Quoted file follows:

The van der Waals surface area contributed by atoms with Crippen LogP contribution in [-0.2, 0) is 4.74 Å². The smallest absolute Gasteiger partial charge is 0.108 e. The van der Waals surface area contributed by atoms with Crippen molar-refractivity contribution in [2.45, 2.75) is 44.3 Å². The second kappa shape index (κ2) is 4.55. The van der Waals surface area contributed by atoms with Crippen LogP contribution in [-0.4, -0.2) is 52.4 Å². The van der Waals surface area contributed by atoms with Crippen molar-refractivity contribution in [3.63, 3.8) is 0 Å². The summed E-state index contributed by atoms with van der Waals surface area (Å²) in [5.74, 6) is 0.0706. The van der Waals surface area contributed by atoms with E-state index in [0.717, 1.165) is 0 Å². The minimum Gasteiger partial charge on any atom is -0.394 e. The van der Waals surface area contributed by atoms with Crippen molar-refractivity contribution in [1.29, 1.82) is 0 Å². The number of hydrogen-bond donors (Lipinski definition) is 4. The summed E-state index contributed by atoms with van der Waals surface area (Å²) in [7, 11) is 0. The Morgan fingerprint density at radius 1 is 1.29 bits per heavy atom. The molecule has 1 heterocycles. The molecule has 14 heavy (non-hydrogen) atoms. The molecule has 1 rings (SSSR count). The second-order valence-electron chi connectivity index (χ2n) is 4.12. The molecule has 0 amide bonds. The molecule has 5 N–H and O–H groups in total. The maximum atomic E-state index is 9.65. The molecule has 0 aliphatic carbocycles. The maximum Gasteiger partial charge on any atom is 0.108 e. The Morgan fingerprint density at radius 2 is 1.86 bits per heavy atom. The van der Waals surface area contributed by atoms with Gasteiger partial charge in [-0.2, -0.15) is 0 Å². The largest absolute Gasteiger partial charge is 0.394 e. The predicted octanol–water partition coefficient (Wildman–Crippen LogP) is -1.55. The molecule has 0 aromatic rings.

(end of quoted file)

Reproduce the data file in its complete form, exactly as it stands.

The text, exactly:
The van der Waals surface area contributed by atoms with Crippen LogP contribution in [-0.2, 0) is 4.74 Å². The smallest absolute Gasteiger partial charge is 0.108 e. The van der Waals surface area contributed by atoms with Crippen molar-refractivity contribution in [2.45, 2.75) is 44.3 Å². The second kappa shape index (κ2) is 4.55. The van der Waals surface area contributed by atoms with Crippen LogP contribution in [-0.4, -0.2) is 52.4 Å². The van der Waals surface area contributed by atoms with Crippen molar-refractivity contribution in [3.63, 3.8) is 0 Å². The summed E-state index contributed by atoms with van der Waals surface area (Å²) in [5.74, 6) is 0.0706. The van der Waals surface area contributed by atoms with E-state index in [0.717, 1.165) is 0 Å². The minimum Gasteiger partial charge on any atom is -0.394 e. The van der Waals surface area contributed by atoms with Crippen molar-refractivity contribution in [1.29, 1.82) is 0 Å². The number of hydrogen-bond donors (Lipinski definition) is 4. The summed E-state index contributed by atoms with van der Waals surface area (Å²) in [7, 11) is 0. The Morgan fingerprint density at radius 1 is 1.29 bits per heavy atom. The molecule has 1 heterocycles. The molecule has 14 heavy (non-hydrogen) atoms. The molecule has 1 rings (SSSR count). The second-order valence-electron chi connectivity index (χ2n) is 4.12. The molecule has 0 amide bonds. The molecule has 5 N–H and O–H groups in total. The maximum atomic E-state index is 9.65. The molecule has 0 aliphatic carbocycles. The maximum Gasteiger partial charge on any atom is 0.108 e. The Morgan fingerprint density at radius 2 is 1.86 bits per heavy atom. The van der Waals surface area contributed by atoms with Gasteiger partial charge in [-0.2, -0.15) is 0 Å². The largest absolute Gasteiger partial charge is 0.394 e. The predicted octanol–water partition coefficient (Wildman–Crippen LogP) is -1.55. The molecule has 0 aromatic rings.